The Inspiring Story of Prof Jagat Ram, Director PGIMER 

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The Inspiring Story of Prof Jagat Ram, Director PGIMER & What Makes Him a Real-Life Hero

In conversation with The Lifestyle Journalist Editor-in-Chief Dr Neha Miglani

He has traversed a long journey. From literally walking nine kilometers a day to reach his school in Rajgarh district of Himachal Pradesh back in 1961, to climbing stairs of a stage to receive ‘Oscar in Pediatric Ophthalmology’ in Barcelona in 2015 and ‘Best of the Best Award’ in San Francisco in 2013 and again at New Orleans in 2016. The journey is incredibly inspiring!

A real-life hero, if one may call him that. He has come really far. Given his humble beginnings and his family’s struggle, his story is tremendously inspirational. The son of a farmer, who ardently performs eye-surgeries or examines patients and offers consultation to them till 11am,despite being the busiest man in PGIMER.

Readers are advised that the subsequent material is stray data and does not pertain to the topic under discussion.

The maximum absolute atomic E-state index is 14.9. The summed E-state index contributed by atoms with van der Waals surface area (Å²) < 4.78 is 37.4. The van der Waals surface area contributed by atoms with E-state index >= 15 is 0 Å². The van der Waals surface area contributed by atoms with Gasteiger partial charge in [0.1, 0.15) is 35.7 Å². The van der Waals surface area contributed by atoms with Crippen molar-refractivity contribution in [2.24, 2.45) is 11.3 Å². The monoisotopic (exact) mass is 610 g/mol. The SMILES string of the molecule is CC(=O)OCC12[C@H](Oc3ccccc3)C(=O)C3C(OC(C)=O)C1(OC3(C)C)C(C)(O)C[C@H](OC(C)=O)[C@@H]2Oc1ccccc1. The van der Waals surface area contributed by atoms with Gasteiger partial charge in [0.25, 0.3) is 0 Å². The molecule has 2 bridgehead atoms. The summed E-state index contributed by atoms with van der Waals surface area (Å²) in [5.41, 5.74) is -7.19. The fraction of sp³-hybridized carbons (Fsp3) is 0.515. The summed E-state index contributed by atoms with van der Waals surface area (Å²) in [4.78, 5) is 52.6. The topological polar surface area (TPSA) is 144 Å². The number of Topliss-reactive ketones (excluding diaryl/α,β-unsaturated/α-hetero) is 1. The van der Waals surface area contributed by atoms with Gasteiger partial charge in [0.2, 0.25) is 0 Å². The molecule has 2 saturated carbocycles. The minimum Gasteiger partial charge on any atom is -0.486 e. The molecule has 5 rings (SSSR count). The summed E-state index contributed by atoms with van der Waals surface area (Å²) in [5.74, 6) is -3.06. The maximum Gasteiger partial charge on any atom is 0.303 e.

Padma Shri
He was awarded the Padma Shri in 2018-19 by the President of India for his significant contributions in the field of medicine. He is recognized for his innovative surgical procedures in childhood cataract and offering charitable and tertiary care services to millions of patients.

Meet Prof Jagat Ram, Director, PGIMER, who completes 41.5 years in the institute and profession and whose indomitable spirit, hard-work, backed with high professional competency have brought him so far. His family is a robust support system for him. His wife, Mrs. Asha Kumari, a caring mother and an incredibly loving grandmother, makes sure he doesn’t compromise on his physical exercise while performing his professional duties. So while they go for a nature walk together on a Sunday, she makes sure he walks long enough even as he is busy clicking photographs (thanks to his keen interest in nature photography!).